Intra- and Extra-cellular pH: Effects on Tumour Physiology and Pathology

In general, cancer cells exhibit a shift towards alkalinity in the intracellular environment. In other words, the cytoplasm within the cancer cells is alkaline (pH>7) and the corresponding extracellular environment is acidic.

Alkalisation within the cancer cells is pivotal to the initiation of malignancy and the progression of the tumour, with some researchers reporting associations with key tumour processes, including the induction of multi-drug resistance and the inhibition of programmed cell death (apoptosis).

The Sodium/Hydrogen Transporter (Isoform 1) NHE1

NHE1 is responsible for maintaining the acid/alkali balance within normal cells. With a typical (‘set point’) level of 6.9–7.1, this transporter is largely inactive in the steady state. However, in transformed cells, the NHE1 transporter has an altered set point and remains active in the pH 7.2–7.7 range. Consequently, this leads to an alkaline environment within the cells and an acidic environment immediately surrounding the cells.

The theory of alkalisation is based on altering the pH of the environment surrounding the tumour cells, such that increasing the pH of the acidic surrounds to be close to that of the inside of the tumour cells (pH 7.2–7.7) prevents the transport action of NHE1 and prevents the self-driven proliferation of cancer cells.

NHE1: Tumour Proliferation and Metastasis

Other researchers have confirmed the association between NHE1, tumour proliferation, and increased internal cellular pH by blocking either cell proliferation or the action of the transporter and determining the intracellular pH.

Furthermore, the alkaline internal environment which results from the action of the NHE1 transporter promotes the production of factors which, in turn, induce angiogenesis, the formation of new blood vessels that is necessary for the dissemination of metastatic tumours. Furthermore, the acidic external pH promotes the actions of a number of factors that support the proliferation and mobilisation of tumour cells.

One of the most significant aspects of the action of NHE1 is that it does not require any growth factor to stimulate its action. This means that a change in intercellular pH is all that is required to induce the conditions that lead to cell proliferation.

Alkalisation and the Effect on Cancer Immunotherapies

In addition to chemotherapies, antibody therapies are also used as therapies in some cancer treatments. A treatment for esophagogastric junction adenocarcinoma, Nivolumab, was used in conjunction with alkalisation in one elderly patient. Dr Wada and colleagues reported positive findings in this case study, where the patient consumed an alkaline diet in combination with oral sodium bicarbonate. They showed that tumour markers reverted to normal levels from extremely high values prior to treatment, and furthermore, a computerised tomography scan at 12 months post-treatment identified shrinkage of the esophagogastric junction tumour and the liver metastases.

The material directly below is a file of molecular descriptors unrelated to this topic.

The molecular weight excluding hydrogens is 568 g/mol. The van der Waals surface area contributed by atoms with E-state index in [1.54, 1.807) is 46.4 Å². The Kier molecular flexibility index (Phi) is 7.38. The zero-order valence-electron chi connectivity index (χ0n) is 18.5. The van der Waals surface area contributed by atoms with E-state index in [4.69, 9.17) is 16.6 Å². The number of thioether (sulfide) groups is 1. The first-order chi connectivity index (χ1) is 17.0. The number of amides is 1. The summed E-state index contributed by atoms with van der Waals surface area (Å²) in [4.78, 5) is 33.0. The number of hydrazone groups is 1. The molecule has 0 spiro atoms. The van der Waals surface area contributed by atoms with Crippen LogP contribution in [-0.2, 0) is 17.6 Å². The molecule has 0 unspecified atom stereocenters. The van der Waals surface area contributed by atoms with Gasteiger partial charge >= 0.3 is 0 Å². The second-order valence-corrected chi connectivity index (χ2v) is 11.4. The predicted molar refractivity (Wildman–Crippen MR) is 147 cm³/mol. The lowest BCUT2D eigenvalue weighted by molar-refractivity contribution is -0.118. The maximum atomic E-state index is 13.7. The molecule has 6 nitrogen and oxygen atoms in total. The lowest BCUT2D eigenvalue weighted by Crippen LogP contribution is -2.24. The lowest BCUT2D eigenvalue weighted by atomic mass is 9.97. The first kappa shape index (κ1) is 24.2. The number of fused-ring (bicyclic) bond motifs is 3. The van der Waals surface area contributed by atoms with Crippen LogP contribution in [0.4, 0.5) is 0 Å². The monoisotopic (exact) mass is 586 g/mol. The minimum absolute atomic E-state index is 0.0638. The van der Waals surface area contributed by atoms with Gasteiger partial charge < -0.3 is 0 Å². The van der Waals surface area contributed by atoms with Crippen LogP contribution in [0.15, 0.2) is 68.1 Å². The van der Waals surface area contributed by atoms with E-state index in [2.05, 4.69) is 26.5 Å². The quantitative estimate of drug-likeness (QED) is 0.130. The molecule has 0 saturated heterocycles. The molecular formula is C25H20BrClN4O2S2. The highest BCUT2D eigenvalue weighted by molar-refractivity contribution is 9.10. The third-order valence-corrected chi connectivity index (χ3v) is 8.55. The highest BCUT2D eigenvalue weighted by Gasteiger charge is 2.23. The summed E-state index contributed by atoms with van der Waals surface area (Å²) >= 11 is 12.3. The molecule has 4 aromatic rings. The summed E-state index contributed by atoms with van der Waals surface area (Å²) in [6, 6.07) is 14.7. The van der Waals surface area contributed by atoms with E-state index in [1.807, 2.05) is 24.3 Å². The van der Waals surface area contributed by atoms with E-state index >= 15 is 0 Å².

Dr Wada and his group note that this case study, the first of its kind, highlights the potential correlation between alkalinisation of the tumour microenvironment and positive outcomes from antibody therapy in cases that have shown no benefit from multiple other therapies.

Figure 2. Association between overall survival of advanced pancreatic cancer patients and urine pH (A) or urine ΔpH (B)
(from Anticancer Research, 2020, 40, 873–80’).

Chemotherapy Resistance and Diet

It is known that the internal (cytoplasmic) pH of most cancers is alkaline, and some researchers have shown that this is a central aspect of chemotherapy resistance. Specifically, in alkaline environments, some chemotherapy drugs are shown to be present within the tumour cells at lower concentrations in alkaline conditions than in acidic (lower pH) conditions.

This means that when NHE1 is active and the intercellular pH increases, chemotherapy treatments are substantially less effective, and the tumour cells become resistant to the actions of the drugs. As all of the cancer cells are not killed by the treatment – common in most situations – the internal pH of the remaining cells increases further and the cells become more resistant to the drugs. The drugs cannot induce apoptosis and the tumour advances.

In some tests using cultured cell lines, the resistance to key chemotherapy drugs has been shown to increase almost 2000-fold in response to an increased intercellular pH of 0.44.